Released: 1988, Def American
It's Halloween time again and one of the best times of the year for METAL!!! Let me clarify, I know that every time of the year is a damn good time for the devil's music, but the things that we normally associate with Halloween mesh extremely well with the brute force, imagery and overall doomy quality of metal music. That said, I tried to pick a classic that would exemplify the Halloween-metal connection. My first thought, whenever I think of Halloween, will always be King Diamond's metal masterpiece, Abigail. Man, that album brings back the memories. When I was in high school, my local college radio station would always play the full album on Halloween night!!! How cool is that!!! The first time I heard it, I was completely blown away by the creepy, powerful vocals. I had never heard such an otherworldly sound. And to think that this voice was being projected by an actual human being...it was almost unfathomable!!! Alas, Abigail has already been a classic pick here on Metal-Rules.com and with good reason (IT ROCKS!!!).
Since I cannot pick the ULTIMATE Halloween album, I needn't look much further for the next best choice. That would be, in my opinion, the self-titled release from the evil one (second only to King Diamond and/or the Devil himself), Glenn Danzig. This album came, seemingly, from out of nowhere. I distinctly remember being at home on a late Saturday evening watching (on Headbanger's Ball), for the first time, a black and white video filled with intense, demonic imagery. It looked like a silent horror film, but it was sound tracked by Glenn "Am I Demon" Danzig!!! The video was Mother and it just leveled my fragile 16 year old mind!!! Teenagers out of the rural Midwest, in the late 1980's, were not equipped to comprehend such imagery (this was way beyond your typical Motley Crue video, etc.!!!). I loved it though, it made me feel vicariously "evil" during the few minutes it took to listen to the song and, the second it was over, I could go back to being my happy, few (if any) troubles, teen-self.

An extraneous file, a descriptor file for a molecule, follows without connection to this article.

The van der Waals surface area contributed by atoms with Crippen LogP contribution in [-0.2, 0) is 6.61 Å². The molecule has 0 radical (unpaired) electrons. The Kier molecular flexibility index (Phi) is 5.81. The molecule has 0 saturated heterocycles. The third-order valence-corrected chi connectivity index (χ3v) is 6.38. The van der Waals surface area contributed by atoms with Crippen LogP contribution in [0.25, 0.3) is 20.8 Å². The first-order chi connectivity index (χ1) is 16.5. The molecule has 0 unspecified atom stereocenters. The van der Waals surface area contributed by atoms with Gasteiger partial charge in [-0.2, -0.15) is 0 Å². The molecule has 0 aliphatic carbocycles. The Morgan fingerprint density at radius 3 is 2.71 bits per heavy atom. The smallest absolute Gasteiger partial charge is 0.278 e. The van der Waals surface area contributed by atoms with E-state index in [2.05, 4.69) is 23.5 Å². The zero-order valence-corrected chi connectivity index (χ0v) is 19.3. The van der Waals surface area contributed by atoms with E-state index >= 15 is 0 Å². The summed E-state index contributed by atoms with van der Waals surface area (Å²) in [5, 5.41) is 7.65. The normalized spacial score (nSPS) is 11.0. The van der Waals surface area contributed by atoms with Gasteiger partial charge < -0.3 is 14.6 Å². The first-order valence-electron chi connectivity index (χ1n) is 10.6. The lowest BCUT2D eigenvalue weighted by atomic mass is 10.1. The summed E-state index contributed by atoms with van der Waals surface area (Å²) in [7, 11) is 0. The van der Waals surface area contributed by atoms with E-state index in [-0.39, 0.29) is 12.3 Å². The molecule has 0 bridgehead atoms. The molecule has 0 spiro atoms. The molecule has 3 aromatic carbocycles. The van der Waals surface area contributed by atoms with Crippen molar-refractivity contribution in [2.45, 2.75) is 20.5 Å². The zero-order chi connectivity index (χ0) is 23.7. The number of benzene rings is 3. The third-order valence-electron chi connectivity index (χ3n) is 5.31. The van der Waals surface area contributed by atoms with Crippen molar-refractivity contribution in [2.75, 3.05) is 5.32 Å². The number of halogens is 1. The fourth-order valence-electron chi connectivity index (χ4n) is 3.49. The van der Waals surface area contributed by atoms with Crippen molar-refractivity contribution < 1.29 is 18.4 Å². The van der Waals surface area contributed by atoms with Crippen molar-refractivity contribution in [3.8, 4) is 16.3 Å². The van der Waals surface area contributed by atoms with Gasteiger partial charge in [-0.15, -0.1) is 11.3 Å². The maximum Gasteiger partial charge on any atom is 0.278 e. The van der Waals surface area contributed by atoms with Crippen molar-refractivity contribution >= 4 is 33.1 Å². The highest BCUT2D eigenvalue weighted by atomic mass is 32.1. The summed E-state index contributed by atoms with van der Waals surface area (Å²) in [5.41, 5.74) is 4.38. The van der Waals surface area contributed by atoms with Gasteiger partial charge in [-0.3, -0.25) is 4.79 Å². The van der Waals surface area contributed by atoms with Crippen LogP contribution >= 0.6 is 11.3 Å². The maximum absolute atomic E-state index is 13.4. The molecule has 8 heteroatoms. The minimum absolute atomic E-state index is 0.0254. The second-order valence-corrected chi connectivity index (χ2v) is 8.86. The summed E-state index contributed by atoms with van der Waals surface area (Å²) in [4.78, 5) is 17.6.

The whole album hits a cool compromise between the best of hard rock (AC/DC, etc.) and the doomy qualities of bands like Def American label mates, Trouble. Songs like Twist of Cain, Not of this World, She Rides and Soul on Fire plod along with the confidence of bonafied classics. These songs, although borrowing from the past, have a fresh, yet timeless feel to them that cannot be denied. The album is really a monument to the reserved heaviness of hard rock meets metal...a side path of metal that, in this case, seems to lead straight into hell!!!